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VONTCMPLATIONS ON THE NIGHT.
In the following lines there is something extremely picturesque . Let them be read with a pensive, slow, and solemn mode of delivery.
SHOULD man be vain at this dread midnight hour,
The following lines, as well as the Ode in page 239, are commemmo rative of the immortal Washington, who was “For earth too good, to. Heaveu is flown, and left the world in tears.
How to read them with effect, may be at once conceived, by recollecting the feelings and the looks depicted upon the countenance of United America, when deploring the loss of the saviour of his country, and the fried of man.
LINES ON GENERAL WASHINGTON.
THE whole Columbian thunder born to wield,
Engrave his counsels on the living sky,
THE TOWN AND COUNTRY CONTRASTED, ALTHOUGH true worth and virtue in the mild And genial soil of cultivated life Thrive most and may perhaps thrive only there, Yet not in cities oft: io proud, and gay, And gain devored cities. Thither flow, As to a common and most noisome sewer, The dregs and sediment of every land. In cities, foul examples on most minds, Begets its likenese. Rank abundance breeds In gross and pamper d ciiies sloth and lust, And wantonness, and glujtonçus excess. In cities, rice is hidden with most ease, Or seen witii least reproach; and virtue, taught By frequent lapse, can hope no triumph there Beyond th' achievement of successful flight. I do confess them nurs ries of the arts, In which they flourish most, where in the beams Of warm encourayement, and in the eye Of public note, they rcach their perfect size.
God made the country, and man made the towa, What wonder then, that health and virtue, gifts That can alone make sweet the biiter draught That life holds out to all, should most abound And least be threaten d in :he fields and groves? Possess ye, therefore,
who, born about
There is a public mischief in your mirth;
PEACH AND BENEVOLENCE.
WH, for a lodge in some vast wilderness, Some boundless contiguity of shade, Where rumour of oppression and deceit, Of unsuccessful or successful war, Might never reach me more. My ear is pain'd, My soul is sick, with every day s report Of wrong and outrage with which earth is fill do There is no flesh in man's obdurate heart: It does not feel for man; the natural bond Of brotherhood is severd, as the flax That falls àsunder at the touch of fire. He finds his fellow guilty of a skin Not colour'd like his own! and, having power Tenforce the wrong, for such a worthy cause Dooms and devotes him as his lawful prey. Lands intersected by a narrow frith, Abhor each other. "Mountains interpos’d, Make enemies of nations: who had else, Ifike kindred crops, been mingled into one. Thus man devo:es his brother, and destroys; And, worse than all, and most to be deplor d, As human nature's broadest, foulest blot, Chains him, and tasks him, and exacts his sweat With stripes, that mercy, with a bleeding heart, Weeps when she sees inflicted on a beast. Then what is man? And what man, seeing this, And having human feelings, does not blush, And hang his head, to think himself a man? I would not have a slave to till my ground, To carry me, to fan me while I sleep, Aud tremble when I wake, for all the wealth That sinews, bought and sold, have ever earn No: dear as freedom is, and in my heart's Just estimation, prized above all price, I had much rather be myself the slave, And wear the bonds, than fas en them on him We have no slaves at home then why abroad And they, themselves, once ferry do er the wate That parts us, are emancipate and loos d. "New England has pre slaves. Her gir, so free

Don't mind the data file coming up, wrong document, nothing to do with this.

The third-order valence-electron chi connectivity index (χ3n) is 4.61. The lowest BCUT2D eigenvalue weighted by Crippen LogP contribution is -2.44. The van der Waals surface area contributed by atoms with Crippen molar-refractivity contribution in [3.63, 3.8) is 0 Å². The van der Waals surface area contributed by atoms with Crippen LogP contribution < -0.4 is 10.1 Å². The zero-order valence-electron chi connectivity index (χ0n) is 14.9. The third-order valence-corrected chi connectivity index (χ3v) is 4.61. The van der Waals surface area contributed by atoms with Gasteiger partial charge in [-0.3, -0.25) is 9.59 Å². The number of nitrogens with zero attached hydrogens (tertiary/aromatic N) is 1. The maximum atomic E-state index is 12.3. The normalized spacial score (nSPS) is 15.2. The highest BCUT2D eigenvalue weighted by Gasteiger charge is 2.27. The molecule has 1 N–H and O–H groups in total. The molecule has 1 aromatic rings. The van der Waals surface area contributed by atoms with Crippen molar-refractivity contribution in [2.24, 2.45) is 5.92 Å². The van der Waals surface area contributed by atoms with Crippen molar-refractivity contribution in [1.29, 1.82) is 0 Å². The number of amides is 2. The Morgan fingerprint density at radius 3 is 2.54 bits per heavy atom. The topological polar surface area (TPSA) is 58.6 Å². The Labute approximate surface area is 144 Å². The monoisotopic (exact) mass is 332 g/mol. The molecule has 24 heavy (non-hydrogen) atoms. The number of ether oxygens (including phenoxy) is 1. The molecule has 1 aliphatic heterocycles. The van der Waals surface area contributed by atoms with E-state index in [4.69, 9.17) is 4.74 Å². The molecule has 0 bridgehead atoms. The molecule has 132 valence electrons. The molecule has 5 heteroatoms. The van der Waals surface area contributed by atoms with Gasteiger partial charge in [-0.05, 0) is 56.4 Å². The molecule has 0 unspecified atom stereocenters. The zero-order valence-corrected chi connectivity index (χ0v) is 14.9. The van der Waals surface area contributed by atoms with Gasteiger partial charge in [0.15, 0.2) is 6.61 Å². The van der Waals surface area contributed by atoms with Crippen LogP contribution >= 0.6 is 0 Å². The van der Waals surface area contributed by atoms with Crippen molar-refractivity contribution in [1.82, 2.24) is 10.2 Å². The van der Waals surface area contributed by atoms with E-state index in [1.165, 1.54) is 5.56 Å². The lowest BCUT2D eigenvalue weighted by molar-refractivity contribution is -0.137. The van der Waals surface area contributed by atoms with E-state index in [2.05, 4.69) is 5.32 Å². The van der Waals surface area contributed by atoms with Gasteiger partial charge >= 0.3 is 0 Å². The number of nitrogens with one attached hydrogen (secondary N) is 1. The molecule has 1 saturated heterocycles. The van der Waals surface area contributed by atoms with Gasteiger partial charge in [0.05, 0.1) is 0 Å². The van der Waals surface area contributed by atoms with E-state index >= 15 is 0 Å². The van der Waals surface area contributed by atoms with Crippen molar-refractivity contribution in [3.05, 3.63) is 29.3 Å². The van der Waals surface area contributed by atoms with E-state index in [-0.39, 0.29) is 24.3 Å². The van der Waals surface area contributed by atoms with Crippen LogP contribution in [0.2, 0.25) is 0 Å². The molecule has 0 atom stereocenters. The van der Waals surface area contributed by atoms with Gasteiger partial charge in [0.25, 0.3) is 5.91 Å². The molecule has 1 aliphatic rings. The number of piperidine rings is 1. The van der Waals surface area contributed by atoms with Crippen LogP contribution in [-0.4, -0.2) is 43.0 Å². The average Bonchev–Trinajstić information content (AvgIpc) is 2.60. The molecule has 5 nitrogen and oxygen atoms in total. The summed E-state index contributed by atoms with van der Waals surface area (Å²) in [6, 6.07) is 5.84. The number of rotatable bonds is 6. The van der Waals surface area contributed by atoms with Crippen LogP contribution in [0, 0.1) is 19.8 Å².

To slavery is death. Convey them here,
They pine for liberty;" nu it their lungs
THE pulpit, therefore, (and I name it, fillid With solemn awe that bids me weil beware With what intent I touch that holy thing;) I say the pulpit (in the sober use Of its ligitimate, peculiar powers, Must stand acknowledg d, while the world shall stand, The most important and effectual guard, Support, and ornan.ent, of virtue s cause. There stands the messenger of truth : there stands The legate of the skies ! His theme divine, His office sacred, his credentials clear. By him the violated laws speaks out ** Its thunders; and by him, in strains 29 sweet As angels use the gospel whispers peace. He stablishes the strong, restores the weak, Reclaims the wanderer binds the broken heart, Ard, arm d himself in panoply complete Of heavenly temper, furnishes with arms, Bright as his own, and trains, by every rule Of holy discipline, to glorious war, The sacramental host of God select! Are all such teachers would to heaven all were ! But hark-the doctor s voice !--fast wedg'd between Two empirics he stands, and with swollen cheeks Inspires the news, his trumpet. Keener far. Than all invective is his bold harangue, While through that public organ of report: He hails the clergy; and, defying shame, Announces to the world his own and theirs : He teaches those to read, wliom schools dismiss'd, And colleges, untaught ; sells accent, tone, And emphasis, in score; and gives to prayer Th’adagio and andante it demands. He grinds divinity of other days Down into modern use; transforms old priot To zig-zag manuscript, and cheats the eyes Of gallery critics by a thousand arts.
TME PETITMAITRE PARSON AND GOOD PREACHER CONTRASTD.
I VRNERATE the man whose heart is warm,
Would I describe a preacher, such as Paul,